Near term (ca. 2005) Fuel Cell Vehicles (FCVs) will primarily utilize Direct-Hydrogen Fuel Cell (DHFC) systems. The primary goal of this study was to provide an analytical basis for including a realistic Compressed Hydrogen Gas (CHG) fuel supply simulation within an existing dynamic DHFC system and vehicle model. The purpose of this paper is to provide a tutorial describing the process of modeling a hydrogen storage system for a fuel cell vehicle. Three topics were investigated to address the delivery characteristics of H2: temperature change (ΔT), non-ideal gas characteristics at high pressures, and the maximum amount of hydrogen available due to the CHG storage tank effective “state-of-charge” (SOC) -- i.e. how much does the pressure drop between the tank and the fuel cell stack reduce the usable H2 in the tank. The Joule-Thomson coefficient provides an answer to the expected ΔT during expansion of the H2 from 5000 psi to 45 psi.
Technical Paper

Design and Vehicle Integration of an Advanced Zinc Bromine Battery

The zinc bromine battery is a high energy density sealed battery that utilizes a flowing electrolyte and low cost materials (predominantly plastic) and operates at ambient temperatures. The typical full scale specific energy for this bipolar plate battery is more then twice that of lead acid batteries. The engineering research presented in this paper is the design and construction of a high-voltage, zinc bromine battery for use in an electric vehicle. Specifically, a 390 volt system is being integrated into a US Electricar S10 light-duty truck. The research goal is to show a reliable and practical electrochemical power system that is lighter and provides a longer range and shorter recharge times than lead acid batteries. Results of this study will help determine the applicability and practicality of zinc bromine technology for electric vehicles.
Technical Paper

EV Battery Pack Life: Pack Degradation and Solutions

Several lead-acid battery packs of different manufacture and voltage were evaluated on a performance and life-cycle basis. The battery packs ranged from a small 36 volt laboratory pack to a 320 volt full size U.S. Electricar S-10 truck pack. The influence of the charge algorithm, ambient temperature, and module connection methods for parallel strings on the performance and cycle-life of this laboratory pack was studied. Finally, a survey of presently employed battery management techniques, used in three “production” electric vehicles, was conducted. A standard set of testing procedures for electric vehicle batteries, based on industry accepted testing procedures, were used in the evaluations. The battery packs were evaluated by a combination of constant current capacity tests, cyclical loading to simulate typical EV driving cycles and actual EV driving experience.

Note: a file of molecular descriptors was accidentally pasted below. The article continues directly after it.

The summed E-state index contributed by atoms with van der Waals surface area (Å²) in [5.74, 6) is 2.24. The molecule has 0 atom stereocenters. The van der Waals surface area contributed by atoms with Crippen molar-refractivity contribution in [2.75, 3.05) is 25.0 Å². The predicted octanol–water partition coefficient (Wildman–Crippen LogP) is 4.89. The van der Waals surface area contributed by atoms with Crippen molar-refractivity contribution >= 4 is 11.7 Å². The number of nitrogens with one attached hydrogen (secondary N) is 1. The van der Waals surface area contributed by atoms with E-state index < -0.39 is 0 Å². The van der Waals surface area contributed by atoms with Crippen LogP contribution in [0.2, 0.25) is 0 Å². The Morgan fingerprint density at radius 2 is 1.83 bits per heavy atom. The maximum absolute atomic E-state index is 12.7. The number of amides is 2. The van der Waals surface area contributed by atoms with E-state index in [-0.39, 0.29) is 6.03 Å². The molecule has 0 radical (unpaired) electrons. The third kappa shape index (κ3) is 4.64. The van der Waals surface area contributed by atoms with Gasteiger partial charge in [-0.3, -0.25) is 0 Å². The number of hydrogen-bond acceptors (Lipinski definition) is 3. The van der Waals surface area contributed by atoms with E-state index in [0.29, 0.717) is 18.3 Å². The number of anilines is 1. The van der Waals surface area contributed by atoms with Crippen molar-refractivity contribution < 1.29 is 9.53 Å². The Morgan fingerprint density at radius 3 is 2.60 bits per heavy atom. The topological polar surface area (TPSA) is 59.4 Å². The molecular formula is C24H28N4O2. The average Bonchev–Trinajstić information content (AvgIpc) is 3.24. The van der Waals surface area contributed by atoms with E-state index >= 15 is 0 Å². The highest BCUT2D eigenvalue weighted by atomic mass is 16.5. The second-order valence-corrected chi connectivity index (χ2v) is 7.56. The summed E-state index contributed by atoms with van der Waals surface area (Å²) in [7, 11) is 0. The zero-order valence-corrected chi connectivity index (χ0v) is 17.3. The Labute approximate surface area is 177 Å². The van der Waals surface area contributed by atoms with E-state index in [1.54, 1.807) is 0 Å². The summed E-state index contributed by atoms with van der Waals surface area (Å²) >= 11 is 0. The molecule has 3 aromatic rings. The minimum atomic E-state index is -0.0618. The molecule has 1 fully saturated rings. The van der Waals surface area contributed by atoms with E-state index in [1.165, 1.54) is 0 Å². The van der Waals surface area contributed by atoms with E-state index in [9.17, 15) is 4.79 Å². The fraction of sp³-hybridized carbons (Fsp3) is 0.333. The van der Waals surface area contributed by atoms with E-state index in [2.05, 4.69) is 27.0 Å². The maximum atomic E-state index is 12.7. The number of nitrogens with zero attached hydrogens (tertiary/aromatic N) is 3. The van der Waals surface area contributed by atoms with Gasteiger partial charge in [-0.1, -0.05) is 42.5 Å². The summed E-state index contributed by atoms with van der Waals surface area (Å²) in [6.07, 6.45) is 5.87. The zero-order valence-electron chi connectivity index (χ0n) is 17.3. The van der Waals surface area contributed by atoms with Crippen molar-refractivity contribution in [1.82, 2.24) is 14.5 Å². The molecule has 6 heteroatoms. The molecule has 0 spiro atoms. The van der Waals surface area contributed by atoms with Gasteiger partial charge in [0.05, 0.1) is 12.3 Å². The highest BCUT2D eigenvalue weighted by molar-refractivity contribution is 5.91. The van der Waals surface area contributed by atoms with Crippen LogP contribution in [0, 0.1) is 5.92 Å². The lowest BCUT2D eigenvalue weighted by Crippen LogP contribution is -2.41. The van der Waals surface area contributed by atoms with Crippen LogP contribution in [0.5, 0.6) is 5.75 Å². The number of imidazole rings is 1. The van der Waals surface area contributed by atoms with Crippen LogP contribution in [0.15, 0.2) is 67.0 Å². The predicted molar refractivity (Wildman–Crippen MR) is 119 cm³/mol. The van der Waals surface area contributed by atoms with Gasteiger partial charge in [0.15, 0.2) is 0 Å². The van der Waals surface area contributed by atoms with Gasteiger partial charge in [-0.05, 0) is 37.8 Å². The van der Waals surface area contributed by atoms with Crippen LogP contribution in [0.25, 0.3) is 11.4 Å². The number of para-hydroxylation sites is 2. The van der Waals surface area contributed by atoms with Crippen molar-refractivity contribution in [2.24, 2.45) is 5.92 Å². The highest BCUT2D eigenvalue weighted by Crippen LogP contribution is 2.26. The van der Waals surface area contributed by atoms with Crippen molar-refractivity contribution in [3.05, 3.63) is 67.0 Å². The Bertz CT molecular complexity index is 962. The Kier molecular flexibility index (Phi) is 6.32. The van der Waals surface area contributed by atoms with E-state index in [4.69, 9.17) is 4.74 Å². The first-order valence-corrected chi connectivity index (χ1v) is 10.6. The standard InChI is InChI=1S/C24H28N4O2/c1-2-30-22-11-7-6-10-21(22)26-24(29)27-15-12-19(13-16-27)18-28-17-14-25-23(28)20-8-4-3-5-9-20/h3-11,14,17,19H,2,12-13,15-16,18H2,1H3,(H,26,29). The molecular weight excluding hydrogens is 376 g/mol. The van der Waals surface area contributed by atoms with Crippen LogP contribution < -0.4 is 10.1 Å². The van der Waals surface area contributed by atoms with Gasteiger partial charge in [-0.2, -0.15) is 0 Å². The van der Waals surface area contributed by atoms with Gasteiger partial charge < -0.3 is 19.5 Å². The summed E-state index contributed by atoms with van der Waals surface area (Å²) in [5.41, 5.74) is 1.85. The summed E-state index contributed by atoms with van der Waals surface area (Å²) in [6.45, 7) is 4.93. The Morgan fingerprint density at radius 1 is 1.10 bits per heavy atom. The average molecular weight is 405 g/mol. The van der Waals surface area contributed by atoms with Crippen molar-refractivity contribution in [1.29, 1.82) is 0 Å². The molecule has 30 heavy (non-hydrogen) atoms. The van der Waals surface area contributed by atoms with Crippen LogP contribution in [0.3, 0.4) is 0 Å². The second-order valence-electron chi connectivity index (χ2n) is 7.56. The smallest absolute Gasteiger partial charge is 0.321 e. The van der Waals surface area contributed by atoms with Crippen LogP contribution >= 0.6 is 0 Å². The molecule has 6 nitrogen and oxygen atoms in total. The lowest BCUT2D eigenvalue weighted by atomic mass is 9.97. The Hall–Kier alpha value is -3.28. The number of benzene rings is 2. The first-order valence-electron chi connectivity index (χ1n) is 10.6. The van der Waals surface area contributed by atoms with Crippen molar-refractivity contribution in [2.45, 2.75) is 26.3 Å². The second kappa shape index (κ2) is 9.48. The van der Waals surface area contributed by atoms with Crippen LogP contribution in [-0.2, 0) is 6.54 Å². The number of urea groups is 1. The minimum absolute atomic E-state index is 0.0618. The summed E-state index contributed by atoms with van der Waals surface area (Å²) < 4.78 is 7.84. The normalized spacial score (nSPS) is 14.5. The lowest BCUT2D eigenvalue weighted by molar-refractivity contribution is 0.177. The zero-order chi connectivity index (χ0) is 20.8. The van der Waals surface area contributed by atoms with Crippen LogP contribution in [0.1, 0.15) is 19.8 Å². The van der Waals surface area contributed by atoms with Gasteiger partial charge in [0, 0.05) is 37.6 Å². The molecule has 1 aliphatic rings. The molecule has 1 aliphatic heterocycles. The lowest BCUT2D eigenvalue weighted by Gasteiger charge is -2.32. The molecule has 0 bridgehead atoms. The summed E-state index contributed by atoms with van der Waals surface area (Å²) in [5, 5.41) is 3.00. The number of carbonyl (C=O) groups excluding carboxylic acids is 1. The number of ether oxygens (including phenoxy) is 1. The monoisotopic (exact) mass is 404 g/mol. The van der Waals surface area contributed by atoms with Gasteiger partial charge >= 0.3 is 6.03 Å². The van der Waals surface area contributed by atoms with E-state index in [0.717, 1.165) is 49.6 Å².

Technical Paper

Design and Development of the 2002 UC Davis FutureTruck

Yosemite is an advanced hybrid electric vehicle built on the Ford U152 Explorer platform. The University of California, Davis, FutureTruck team designed Yosemite to meet the following objectives: 1 Maximize vehicle energy efficiency 2 Minimize petroleum consumption 3 Reduce fuel cycle greenhouse gas emissions 4 Achieve California Super Ultra Low Emission Vehicle (SULEV) target 5 Deliver class-leading performance The University of California, Davis FutureTruck team redesigned a 2002 Ford Explorer as a Hybrid Electric Vehicle to meet the following goals: reduce fuel cycle greenhouse gas emissions by 67%, double the fuel economy of a stock Explorer, meet California's Super Ultra Low Emissions Vehicle standard, and qualify for substantial Partial Zero Emissions Vehicle credits in California. Yosemite meets these goals with an efficient flexible fuel hybrid powertrain, improved component systems, and an advanced control system.
Technical Paper

Hybrid Electric Vehicle Development at the University of California, Davis: The Design of Ground FX

The last few years have been an exciting time for alternative vehicle development. New concerns about the environmental impact of personal transportation and about the United States' dependence on imported oil have pushed energy efficient, ultra-low, and zero emissions vehicles to the forefront of automotive design. California's own mandate for Zero Emissions Vehicles (ZEV) takes effect in 1998, creating a tremendous push towards the difficult goal of producing a commercially viable, practical electric vehicle for sale in 1998. Beyond California, most of the world's automakers are simultaneously committing tremendous research and development resources towards the technology necessary for a viable electric vehicle. The University of California at Davis is one of seven California universities participating in the 1993 Ford Hybrid Electric Vehicle Challenge.